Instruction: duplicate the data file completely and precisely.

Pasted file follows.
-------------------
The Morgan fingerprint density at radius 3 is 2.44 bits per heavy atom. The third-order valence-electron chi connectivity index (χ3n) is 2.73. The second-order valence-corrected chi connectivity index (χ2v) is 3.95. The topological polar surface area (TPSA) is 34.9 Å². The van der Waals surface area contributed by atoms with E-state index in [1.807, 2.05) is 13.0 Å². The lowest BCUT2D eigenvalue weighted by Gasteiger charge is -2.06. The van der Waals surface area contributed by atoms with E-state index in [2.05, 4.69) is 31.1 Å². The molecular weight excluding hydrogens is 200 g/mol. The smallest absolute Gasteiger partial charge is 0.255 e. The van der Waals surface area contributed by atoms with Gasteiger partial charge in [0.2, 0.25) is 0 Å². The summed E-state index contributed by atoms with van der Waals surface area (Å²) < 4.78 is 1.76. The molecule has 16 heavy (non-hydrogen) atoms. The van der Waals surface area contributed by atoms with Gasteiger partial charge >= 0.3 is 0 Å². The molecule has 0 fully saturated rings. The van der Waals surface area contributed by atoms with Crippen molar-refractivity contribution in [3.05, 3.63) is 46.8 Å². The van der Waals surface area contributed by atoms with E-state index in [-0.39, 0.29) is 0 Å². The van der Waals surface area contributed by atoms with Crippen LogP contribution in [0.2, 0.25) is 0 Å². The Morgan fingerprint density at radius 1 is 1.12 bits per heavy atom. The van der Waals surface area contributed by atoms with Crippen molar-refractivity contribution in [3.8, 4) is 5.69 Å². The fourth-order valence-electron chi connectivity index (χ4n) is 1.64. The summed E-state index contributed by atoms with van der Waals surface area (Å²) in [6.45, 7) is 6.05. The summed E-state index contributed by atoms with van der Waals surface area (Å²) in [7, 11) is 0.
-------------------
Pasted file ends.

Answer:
The Morgan fingerprint density at radius 3 is 2.44 bits per heavy atom. The third-order valence-electron chi connectivity index (χ3n) is 2.73. The second-order valence-corrected chi connectivity index (χ2v) is 3.95. The topological polar surface area (TPSA) is 34.9 Å². The van der Waals surface area contributed by atoms with E-state index in [1.807, 2.05) is 13.0 Å². The lowest BCUT2D eigenvalue weighted by Gasteiger charge is -2.06. The van der Waals surface area contributed by atoms with E-state index in [2.05, 4.69) is 31.1 Å². The molecular weight excluding hydrogens is 200 g/mol. The smallest absolute Gasteiger partial charge is 0.255 e. The van der Waals surface area contributed by atoms with Gasteiger partial charge in [0.2, 0.25) is 0 Å². The summed E-state index contributed by atoms with van der Waals surface area (Å²) < 4.78 is 1.76. The molecule has 16 heavy (non-hydrogen) atoms. The van der Waals surface area contributed by atoms with Gasteiger partial charge >= 0.3 is 0 Å². The molecule has 0 fully saturated rings. The van der Waals surface area contributed by atoms with Crippen molar-refractivity contribution in [3.05, 3.63) is 46.8 Å². The van der Waals surface area contributed by atoms with E-state index in [-0.39, 0.29) is 0 Å². The van der Waals surface area contributed by atoms with Crippen LogP contribution in [0.2, 0.25) is 0 Å². The Morgan fingerprint density at radius 1 is 1.12 bits per heavy atom. The van der Waals surface area contributed by atoms with Crippen molar-refractivity contribution in [3.8, 4) is 5.69 Å². The fourth-order valence-electron chi connectivity index (χ4n) is 1.64. The summed E-state index contributed by atoms with van der Waals surface area (Å²) in [6.45, 7) is 6.05. The summed E-state index contributed by atoms with van der Waals surface area (Å²) in [7, 11) is 0.